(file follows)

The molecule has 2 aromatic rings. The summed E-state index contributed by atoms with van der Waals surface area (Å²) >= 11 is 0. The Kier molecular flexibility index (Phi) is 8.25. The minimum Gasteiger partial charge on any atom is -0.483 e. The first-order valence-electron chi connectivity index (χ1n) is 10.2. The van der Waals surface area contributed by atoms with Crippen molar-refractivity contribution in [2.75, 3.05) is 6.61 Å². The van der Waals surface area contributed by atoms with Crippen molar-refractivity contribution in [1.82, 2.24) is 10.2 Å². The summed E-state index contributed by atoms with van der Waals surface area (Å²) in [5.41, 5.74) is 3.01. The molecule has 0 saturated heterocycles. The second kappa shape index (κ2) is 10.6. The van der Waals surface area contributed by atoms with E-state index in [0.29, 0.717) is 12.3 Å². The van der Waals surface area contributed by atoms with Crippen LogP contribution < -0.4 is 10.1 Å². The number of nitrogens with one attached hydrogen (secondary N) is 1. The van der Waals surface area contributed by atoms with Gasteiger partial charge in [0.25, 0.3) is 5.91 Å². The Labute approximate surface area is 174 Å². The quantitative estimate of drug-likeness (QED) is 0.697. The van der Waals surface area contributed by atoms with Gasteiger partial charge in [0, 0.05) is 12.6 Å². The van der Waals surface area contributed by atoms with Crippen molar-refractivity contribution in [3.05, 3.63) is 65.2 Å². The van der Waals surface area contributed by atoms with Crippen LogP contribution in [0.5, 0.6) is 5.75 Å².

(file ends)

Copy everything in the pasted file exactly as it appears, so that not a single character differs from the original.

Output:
The molecule has 2 aromatic rings. The summed E-state index contributed by atoms with van der Waals surface area (Å²) >= 11 is 0. The Kier molecular flexibility index (Phi) is 8.25. The minimum Gasteiger partial charge on any atom is -0.483 e. The first-order valence-electron chi connectivity index (χ1n) is 10.2. The van der Waals surface area contributed by atoms with Crippen molar-refractivity contribution in [2.75, 3.05) is 6.61 Å². The van der Waals surface area contributed by atoms with Crippen molar-refractivity contribution in [1.82, 2.24) is 10.2 Å². The summed E-state index contributed by atoms with van der Waals surface area (Å²) in [5.41, 5.74) is 3.01. The molecule has 0 saturated heterocycles. The second kappa shape index (κ2) is 10.6. The van der Waals surface area contributed by atoms with E-state index in [0.29, 0.717) is 12.3 Å². The van der Waals surface area contributed by atoms with Crippen LogP contribution < -0.4 is 10.1 Å². The number of nitrogens with one attached hydrogen (secondary N) is 1. The van der Waals surface area contributed by atoms with Gasteiger partial charge in [0.25, 0.3) is 5.91 Å². The Labute approximate surface area is 174 Å². The quantitative estimate of drug-likeness (QED) is 0.697. The van der Waals surface area contributed by atoms with Gasteiger partial charge in [0, 0.05) is 12.6 Å². The van der Waals surface area contributed by atoms with Crippen molar-refractivity contribution in [3.05, 3.63) is 65.2 Å². The van der Waals surface area contributed by atoms with Crippen LogP contribution in [0.5, 0.6) is 5.75 Å².